Website Security: What do I need to know? What do I need to do?

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Making the Internet safer, one website at a time. TM

Website Security: What do I need to know? What do I need to do?

This document describes some of the emerging security issues for and threats to websites as well as some of the options to address them. The information is first in a series of

articles that will discuss how to make a website more secure. We will provide

This target audience is owners and managers of websites. The contents reflect a high level perspective of how websites get infected with malware code, why this happens and some best practices to prevent infection(s). We have tried to balance providing enough detailed information so that website owners can take concrete steps, at the same time avoid

providing a level of detail that would only be useful for experienced security professionals.

1. How are most websites built

Websites today are built quickly, using mostly off the shelf software and easily available reusable components. Think of it as building a car with parts that are easily sourced, free, and widely used. Building a website by integrating together parts like these, i.e. existing frameworks, content management systems and third party plugins has many benefits.

- Quick turn around time for the web-designer/programmer, allowing them to design and launch more sites

- Customer gets to launch the website quicker, allowing them to address their target audience faster

Take away: Find out what software is being used to power you website. Identify the version numbers and deduce if you need to upgrade.

Example: If your website is running a blog, and is powered by WordPress, you should navigate to the admin area. Usually something like . Log in and see if there is a message on your dashboard under “WordPress Blog” about a new version. Click on that piece of information to see how you can upgrade.

2. Why are websites insecure 2.1. Lack of communication

Website owners/admins, who maintain websites after they have been handed over by a designer/developer, do not necessarily understand the complex nature of the software used to put a website together. This occurs due to a lack of communication and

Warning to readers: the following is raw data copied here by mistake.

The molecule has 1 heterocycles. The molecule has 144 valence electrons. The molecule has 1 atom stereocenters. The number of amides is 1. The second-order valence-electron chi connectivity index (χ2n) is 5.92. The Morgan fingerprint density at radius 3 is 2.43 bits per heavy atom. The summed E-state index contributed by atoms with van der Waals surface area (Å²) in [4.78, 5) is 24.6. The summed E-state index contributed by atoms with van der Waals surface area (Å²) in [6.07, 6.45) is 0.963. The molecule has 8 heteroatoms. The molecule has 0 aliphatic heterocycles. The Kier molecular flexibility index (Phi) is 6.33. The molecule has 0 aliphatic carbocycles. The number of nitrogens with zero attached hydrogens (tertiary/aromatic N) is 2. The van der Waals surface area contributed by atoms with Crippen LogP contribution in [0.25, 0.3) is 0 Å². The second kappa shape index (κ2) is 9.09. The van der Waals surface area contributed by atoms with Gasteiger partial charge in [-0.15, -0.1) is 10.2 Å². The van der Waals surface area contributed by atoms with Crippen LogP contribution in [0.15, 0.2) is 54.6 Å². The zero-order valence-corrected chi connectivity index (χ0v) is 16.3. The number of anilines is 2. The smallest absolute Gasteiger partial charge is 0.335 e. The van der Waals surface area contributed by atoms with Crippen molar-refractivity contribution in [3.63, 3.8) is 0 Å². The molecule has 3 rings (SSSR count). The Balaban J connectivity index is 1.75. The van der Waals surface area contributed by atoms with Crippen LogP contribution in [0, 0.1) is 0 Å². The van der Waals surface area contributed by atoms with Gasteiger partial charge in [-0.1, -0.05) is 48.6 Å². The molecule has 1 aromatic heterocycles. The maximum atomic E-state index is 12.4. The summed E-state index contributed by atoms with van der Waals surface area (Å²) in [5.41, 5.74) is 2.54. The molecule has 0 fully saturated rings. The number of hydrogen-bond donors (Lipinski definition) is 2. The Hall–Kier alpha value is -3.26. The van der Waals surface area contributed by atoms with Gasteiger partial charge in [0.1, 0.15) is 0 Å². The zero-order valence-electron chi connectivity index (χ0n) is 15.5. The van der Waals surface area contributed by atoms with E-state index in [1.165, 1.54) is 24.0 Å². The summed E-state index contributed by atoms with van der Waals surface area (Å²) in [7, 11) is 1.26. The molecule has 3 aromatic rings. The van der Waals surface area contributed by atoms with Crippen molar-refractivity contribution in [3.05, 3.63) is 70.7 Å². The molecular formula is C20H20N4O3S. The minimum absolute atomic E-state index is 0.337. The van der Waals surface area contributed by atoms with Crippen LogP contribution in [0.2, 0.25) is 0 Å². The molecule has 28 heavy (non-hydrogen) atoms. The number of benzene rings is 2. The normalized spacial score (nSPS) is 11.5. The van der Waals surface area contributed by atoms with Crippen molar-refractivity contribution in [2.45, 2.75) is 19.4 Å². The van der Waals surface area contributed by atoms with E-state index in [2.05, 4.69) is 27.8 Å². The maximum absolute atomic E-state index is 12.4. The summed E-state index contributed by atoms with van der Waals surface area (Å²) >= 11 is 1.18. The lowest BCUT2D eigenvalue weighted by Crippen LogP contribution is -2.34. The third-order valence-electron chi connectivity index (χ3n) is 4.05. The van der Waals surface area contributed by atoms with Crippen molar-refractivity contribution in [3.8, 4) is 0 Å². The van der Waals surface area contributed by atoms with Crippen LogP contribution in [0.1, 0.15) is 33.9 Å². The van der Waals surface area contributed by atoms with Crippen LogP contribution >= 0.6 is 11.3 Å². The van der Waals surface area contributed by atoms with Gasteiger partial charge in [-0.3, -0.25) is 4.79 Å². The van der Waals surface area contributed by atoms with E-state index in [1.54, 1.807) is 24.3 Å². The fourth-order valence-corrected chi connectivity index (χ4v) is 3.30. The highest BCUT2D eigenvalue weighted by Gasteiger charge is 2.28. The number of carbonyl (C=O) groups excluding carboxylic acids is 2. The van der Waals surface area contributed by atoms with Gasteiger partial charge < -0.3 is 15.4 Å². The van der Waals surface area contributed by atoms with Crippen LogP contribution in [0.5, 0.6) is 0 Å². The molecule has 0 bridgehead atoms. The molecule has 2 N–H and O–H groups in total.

information transfer between the two main parties: (1) The web designer/programmer (WD) and (2) The website owner/maintenance person (WO).

It is imperative to understand the basics of what is actually powering a website. If there is any Content Management System (such as WordPress, Typo3), a bulletin board (such as vBulletin), ad server system (such as OpenX), these must be communicated, at least at a high level to the WO by the WD.


Making the Internet safer, one website at a time. TM Handing over basic information like this puts the onus of keeping all these pieces of

software current, patched and updated on the WO. With most software like WordPress, whenever a new update/version is made available by the developers of the software, a message is highlighted on the main dashboard letting the WO know about this update and instructions about what to do.

Without this basic information about what software is powering the website, many a time WOs are left in the lurch with no idea as to what is outdated, and can cause security issues, that will be expensive to handle later on.

It is very important for WOs to understand at least what are the main components of software that a WD is using to build and power a website, so that the WO can make sure they can take the right steps.

Take away: Ask your web designer/developer if your site is running any ad servers, blogs, bulletin boards. Make a list of all third party plugins (like timthumb, any image gallery plugins, jquery scripts). Find out which of these need to be updated by you, the website owner/admin, and what tools you can use to keep these pieces of software updated.

Example: If your website is running a blog, and is powered by WordPress, you can try to find out of your website is using a third party software called “timthumb”. This software is used for resizing images while being uploaded to your blog/website. To find out if you are running an outdated, vulnerable version of this software, simply install the timthumb vulnerability scanner, available via the wordpress site. Once installed, navigate to Tools->

Timthumb Scanner. A scan will ensue and highlight the fixes that are needed. All you need to do is click on the “Fix” buttons. This scanner checks for instances of timthumb that are older than version 2.0

2.2. Lack of maintenance processes